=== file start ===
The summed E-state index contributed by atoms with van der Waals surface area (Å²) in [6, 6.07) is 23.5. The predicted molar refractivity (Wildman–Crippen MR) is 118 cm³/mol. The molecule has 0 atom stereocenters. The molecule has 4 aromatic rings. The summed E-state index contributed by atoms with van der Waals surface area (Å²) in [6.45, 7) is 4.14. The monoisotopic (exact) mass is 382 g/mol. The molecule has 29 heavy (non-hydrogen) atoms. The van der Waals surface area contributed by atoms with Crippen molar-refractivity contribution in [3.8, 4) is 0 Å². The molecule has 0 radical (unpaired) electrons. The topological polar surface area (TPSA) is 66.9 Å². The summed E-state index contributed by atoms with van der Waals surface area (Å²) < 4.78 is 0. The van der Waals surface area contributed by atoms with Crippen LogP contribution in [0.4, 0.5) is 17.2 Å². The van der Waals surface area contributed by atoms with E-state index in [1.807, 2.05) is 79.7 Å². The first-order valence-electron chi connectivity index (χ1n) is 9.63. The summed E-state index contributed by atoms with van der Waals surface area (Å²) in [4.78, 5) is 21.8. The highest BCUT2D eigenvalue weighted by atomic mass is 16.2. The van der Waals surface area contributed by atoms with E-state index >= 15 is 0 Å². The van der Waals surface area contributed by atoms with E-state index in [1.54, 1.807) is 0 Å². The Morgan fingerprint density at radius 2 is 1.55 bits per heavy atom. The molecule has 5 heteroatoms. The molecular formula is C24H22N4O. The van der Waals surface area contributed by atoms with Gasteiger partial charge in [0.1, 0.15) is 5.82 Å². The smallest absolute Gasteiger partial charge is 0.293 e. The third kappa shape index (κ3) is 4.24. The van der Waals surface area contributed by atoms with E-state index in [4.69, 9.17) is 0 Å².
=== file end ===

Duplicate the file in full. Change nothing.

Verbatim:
The summed E-state index contributed by atoms with van der Waals surface area (Å²) in [6, 6.07) is 23.5. The predicted molar refractivity (Wildman–Crippen MR) is 118 cm³/mol. The molecule has 0 atom stereocenters. The molecule has 4 aromatic rings. The summed E-state index contributed by atoms with van der Waals surface area (Å²) in [6.45, 7) is 4.14. The monoisotopic (exact) mass is 382 g/mol. The molecule has 29 heavy (non-hydrogen) atoms. The van der Waals surface area contributed by atoms with Crippen molar-refractivity contribution in [3.8, 4) is 0 Å². The molecule has 0 radical (unpaired) electrons. The topological polar surface area (TPSA) is 66.9 Å². The summed E-state index contributed by atoms with van der Waals surface area (Å²) < 4.78 is 0. The van der Waals surface area contributed by atoms with Crippen LogP contribution in [0.4, 0.5) is 17.2 Å². The van der Waals surface area contributed by atoms with E-state index in [1.807, 2.05) is 79.7 Å². The first-order valence-electron chi connectivity index (χ1n) is 9.63. The summed E-state index contributed by atoms with van der Waals surface area (Å²) in [4.78, 5) is 21.8. The highest BCUT2D eigenvalue weighted by atomic mass is 16.2. The van der Waals surface area contributed by atoms with E-state index >= 15 is 0 Å². The van der Waals surface area contributed by atoms with E-state index in [1.54, 1.807) is 0 Å². The Morgan fingerprint density at radius 2 is 1.55 bits per heavy atom. The molecule has 5 heteroatoms. The molecular formula is C24H22N4O. The van der Waals surface area contributed by atoms with Gasteiger partial charge in [0.1, 0.15) is 5.82 Å². The smallest absolute Gasteiger partial charge is 0.293 e. The third kappa shape index (κ3) is 4.24. The van der Waals surface area contributed by atoms with E-state index in [4.69, 9.17) is 0 Å².